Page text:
1. A solar energy collector system comprising a heat transfer member, a surface coating of oxygen-deficient PbO.sub.2 on said member, means feeding fluid into heat transfer relation to said member, and means for feeding fluid from said member to a zone of utilization.

2. A solar energy collector system as claimed in claim 1 wherein the oxygen-deficient PbO.sub.2 is in the range of PbO.sub.1.66 and PbO.sub.1.99.

3. A solar energy collector system as claimed in claim 1 wherein the PbO.sub.2 is of the semiconductor type.

4. A solar energy collector system as claimed in claim 1 wherein the PbO.sub.2 is.alpha.-PbO.sub.2.

5. A solar energy collector system as claimed in claim 1 wherein the PbO.sub.2 is.beta.-PbO.sub.2.

6. A solar energy collector system comprising a heat transfer member, a surface coating of semiconductor material having a high.alpha. and low.epsilon. on said member, means feeding fluid into heat transfer relation to said member, and means for feeding fluid from said member to a zone of utilization.

7. A solar energy system collector as claimed in claim 6 wherein the.alpha. is more than 90 percent and the.epsilon. is less than 15 percent.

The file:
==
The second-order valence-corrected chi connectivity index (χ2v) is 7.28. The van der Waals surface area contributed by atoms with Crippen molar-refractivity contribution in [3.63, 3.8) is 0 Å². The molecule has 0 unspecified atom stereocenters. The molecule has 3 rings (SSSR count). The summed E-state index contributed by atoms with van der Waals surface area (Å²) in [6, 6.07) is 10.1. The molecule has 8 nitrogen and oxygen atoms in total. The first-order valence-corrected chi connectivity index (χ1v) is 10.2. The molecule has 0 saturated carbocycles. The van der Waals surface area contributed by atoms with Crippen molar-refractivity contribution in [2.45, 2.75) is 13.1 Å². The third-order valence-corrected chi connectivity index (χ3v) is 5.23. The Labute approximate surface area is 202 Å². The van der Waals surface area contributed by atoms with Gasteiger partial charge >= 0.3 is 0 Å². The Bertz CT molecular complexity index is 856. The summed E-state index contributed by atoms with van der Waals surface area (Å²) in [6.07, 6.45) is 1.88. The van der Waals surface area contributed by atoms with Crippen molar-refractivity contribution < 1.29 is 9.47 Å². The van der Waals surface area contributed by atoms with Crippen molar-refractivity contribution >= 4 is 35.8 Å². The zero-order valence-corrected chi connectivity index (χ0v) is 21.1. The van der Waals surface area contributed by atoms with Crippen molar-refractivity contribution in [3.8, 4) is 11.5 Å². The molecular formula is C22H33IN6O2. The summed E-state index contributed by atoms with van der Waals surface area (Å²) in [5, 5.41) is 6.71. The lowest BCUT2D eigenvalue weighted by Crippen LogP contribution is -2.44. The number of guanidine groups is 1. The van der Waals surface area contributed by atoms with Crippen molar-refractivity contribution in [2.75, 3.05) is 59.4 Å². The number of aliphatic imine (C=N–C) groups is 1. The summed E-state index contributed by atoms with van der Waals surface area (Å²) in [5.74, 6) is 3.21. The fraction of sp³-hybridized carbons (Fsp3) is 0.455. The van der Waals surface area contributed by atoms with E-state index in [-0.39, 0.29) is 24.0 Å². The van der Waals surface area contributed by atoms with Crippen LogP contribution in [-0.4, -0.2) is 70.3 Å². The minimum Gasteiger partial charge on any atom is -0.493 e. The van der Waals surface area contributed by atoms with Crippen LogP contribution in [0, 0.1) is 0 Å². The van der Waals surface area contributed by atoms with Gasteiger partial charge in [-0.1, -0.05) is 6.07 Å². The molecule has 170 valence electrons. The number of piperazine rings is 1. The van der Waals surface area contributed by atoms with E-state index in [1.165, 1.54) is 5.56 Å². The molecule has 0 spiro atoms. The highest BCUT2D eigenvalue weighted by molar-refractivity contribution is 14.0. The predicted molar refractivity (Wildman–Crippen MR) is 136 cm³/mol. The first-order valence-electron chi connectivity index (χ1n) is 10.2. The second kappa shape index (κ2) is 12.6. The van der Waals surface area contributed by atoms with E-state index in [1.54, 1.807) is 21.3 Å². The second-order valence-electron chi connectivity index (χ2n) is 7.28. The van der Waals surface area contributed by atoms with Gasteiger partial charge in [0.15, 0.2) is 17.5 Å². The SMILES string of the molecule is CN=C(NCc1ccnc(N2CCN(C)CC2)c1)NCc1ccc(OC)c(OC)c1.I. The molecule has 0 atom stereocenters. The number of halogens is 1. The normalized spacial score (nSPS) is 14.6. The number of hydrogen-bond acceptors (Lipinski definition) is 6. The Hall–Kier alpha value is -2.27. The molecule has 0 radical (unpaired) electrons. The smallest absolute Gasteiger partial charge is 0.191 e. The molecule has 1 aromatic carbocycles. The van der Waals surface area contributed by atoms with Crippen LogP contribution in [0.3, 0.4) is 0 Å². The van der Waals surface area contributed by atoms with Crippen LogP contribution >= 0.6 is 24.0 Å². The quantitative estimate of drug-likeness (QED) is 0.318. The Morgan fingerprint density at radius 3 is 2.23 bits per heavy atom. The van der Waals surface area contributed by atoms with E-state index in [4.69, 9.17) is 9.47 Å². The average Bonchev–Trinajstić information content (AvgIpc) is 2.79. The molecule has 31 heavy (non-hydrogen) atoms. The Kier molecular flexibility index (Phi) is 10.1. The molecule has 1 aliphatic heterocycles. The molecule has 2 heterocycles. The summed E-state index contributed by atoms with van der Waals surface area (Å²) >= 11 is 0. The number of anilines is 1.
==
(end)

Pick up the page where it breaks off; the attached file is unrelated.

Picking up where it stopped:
8. A solar energy collector system as claimed in claim 6 wherein the semiconductor material is semiconductor silicon.

Referenced Cited
U.S. Patent Documents
2917817 December 1959 Tabor
3174537 March 1965 Meyer
3176678 April 1965 Langley
3272986 September 1966 Schmidt
3841302 October 1974 Falbel
Other references
  • electrical Properties of electodeposited PbO.sub.2 Films, W. Mindt Journal Electrochemical Society, Vol. 116, No. 8, pp. 1076-1080, Aug. 1969,
Patent History
Patent number: 3958554
Type: Grant
Filed: Jul 2, 1974
Date of Patent: May 25, 1976
Assignee: Ametek, Inc. (New York, NY)
Inventor: Ferenc J. Schmidt (Ardmore, PA)
Primary Examiner: L. Dewayne Rutledge
Assistant Examiner: Arthur J. Steiner
Law Firm: Smythe & Moore
Application Number: 5/485,246
Current U.S. Class: 126/271; 29/180R; 357/10
International Classification: F24J 302; F28F 2100;